U.S. Marks 40 Years Of Species Protection

Published on 31 December 2013

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by Office of the Spokesperson


Washington, D.C.


The recovery of the Morelet's crocodile is a success story of endangered species protection in the Western Hemisphere. Renewed populations of this American reptile give cause to celebrate as the U.S. Endangered Species Act (ESA) marked its 40th anniversary on December 28, 2013.

The Morelet's crocodile was "delisted" in 2012 — taken off the U.S. list of endangered species — because the protections in place for decades allowed populations to recover to a sustainable level.

The Morelet's crocodile, native to Mexico, Belize and Guatemala, has a thick, soft skin that makes attractive leather. Through the mid-20th century, hunters bagged the animal to sell the skin, severely reducing the population. Regulations issued under ESA banned sales of the distinctive crocodile leather and stripped the profit from the enterprise.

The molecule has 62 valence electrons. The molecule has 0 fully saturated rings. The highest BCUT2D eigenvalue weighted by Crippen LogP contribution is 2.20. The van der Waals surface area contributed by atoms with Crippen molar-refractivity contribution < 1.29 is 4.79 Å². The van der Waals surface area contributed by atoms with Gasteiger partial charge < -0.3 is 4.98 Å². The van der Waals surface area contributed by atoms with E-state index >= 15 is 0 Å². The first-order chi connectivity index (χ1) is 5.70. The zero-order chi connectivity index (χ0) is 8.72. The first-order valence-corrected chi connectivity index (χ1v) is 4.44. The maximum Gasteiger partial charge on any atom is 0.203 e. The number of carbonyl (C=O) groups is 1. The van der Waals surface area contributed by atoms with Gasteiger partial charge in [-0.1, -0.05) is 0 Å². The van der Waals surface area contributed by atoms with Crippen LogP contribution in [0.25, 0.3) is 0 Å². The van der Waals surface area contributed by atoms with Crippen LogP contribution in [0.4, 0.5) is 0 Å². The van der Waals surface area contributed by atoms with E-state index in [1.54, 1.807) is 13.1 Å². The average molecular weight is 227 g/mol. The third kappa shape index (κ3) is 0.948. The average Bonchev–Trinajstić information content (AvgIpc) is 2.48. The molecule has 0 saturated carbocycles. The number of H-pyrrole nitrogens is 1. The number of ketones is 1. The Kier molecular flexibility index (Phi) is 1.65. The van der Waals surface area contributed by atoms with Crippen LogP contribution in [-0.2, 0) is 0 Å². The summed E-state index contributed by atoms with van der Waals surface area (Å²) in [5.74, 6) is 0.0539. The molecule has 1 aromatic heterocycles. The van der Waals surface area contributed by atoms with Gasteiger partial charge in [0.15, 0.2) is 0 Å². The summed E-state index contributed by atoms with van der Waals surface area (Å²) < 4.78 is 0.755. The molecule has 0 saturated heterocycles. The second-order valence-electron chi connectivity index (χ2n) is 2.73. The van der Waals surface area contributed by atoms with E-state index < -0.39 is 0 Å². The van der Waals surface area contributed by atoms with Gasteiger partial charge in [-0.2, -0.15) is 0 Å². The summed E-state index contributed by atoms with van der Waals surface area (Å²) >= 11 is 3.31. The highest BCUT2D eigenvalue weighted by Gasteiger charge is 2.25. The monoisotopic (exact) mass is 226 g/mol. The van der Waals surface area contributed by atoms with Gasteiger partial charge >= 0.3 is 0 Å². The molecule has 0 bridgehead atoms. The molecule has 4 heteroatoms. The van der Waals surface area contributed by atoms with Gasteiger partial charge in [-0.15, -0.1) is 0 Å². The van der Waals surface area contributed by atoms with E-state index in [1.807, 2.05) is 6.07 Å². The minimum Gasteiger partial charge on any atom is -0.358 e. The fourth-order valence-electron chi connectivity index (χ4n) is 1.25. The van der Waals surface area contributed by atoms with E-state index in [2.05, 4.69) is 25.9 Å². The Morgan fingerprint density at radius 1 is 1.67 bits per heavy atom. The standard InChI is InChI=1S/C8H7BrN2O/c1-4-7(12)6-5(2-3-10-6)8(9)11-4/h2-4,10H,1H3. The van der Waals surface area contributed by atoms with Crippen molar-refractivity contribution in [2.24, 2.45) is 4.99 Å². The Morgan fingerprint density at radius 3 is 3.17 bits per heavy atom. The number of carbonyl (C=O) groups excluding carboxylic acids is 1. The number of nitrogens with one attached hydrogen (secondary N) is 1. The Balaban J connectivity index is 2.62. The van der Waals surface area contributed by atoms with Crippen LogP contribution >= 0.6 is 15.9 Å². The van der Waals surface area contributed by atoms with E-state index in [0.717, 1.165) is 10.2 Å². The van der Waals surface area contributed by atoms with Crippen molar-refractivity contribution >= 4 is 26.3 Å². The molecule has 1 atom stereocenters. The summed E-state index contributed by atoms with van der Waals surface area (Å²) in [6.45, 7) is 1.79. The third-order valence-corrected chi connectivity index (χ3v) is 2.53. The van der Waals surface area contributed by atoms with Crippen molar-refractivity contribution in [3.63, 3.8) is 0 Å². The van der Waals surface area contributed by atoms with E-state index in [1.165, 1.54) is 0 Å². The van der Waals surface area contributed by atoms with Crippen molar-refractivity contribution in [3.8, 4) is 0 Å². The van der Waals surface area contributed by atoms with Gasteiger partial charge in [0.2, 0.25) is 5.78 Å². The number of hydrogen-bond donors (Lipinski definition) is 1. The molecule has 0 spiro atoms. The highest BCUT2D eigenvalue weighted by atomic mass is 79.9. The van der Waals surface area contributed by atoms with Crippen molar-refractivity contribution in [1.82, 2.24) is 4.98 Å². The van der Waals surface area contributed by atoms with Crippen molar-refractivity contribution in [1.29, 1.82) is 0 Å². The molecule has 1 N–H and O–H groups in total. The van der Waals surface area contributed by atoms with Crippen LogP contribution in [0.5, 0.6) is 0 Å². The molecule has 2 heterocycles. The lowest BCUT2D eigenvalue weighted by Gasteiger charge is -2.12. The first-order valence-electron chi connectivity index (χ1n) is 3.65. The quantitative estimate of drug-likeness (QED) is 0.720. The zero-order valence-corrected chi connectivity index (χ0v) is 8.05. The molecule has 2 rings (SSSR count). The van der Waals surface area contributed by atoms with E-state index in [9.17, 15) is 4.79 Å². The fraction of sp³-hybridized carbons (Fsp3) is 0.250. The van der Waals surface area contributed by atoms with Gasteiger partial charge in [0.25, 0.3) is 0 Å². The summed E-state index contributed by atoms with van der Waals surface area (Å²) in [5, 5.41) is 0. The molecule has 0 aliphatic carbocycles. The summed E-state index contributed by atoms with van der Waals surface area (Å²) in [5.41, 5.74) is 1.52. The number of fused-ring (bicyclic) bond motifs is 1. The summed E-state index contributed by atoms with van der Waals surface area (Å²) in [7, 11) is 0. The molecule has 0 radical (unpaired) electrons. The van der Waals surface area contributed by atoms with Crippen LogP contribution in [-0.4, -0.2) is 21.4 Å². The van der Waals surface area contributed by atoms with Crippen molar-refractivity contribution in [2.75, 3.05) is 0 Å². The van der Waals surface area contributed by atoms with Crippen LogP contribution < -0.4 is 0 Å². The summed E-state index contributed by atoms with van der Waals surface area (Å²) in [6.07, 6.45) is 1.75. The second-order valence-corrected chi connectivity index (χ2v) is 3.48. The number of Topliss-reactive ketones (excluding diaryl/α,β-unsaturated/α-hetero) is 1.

The species has rebounded and numbers across its range have returned to that of other native crocodile species not deemed endangered.

The U.S. law works in concert with the Convention on International Trade in Endangered Species, which also became 40 years old in 2013. It now has 178 member nations. The two legal regimens came of age together and contributed to a heightened global awareness about the importance of ecosystem preservation and protecting the web of life.

"There is still work to be done," said acting Deputy Secretary of Commerce Pat Gallagher in recognition of the anniversary, "but our goal remains to work together to save as many species as we can from extinction.”

More than 1,500 plant and animal species are listed as threatened or endangered under the Endangered Species Act, granting them special protection under the law.



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Posted 2013-12-31 17:40:00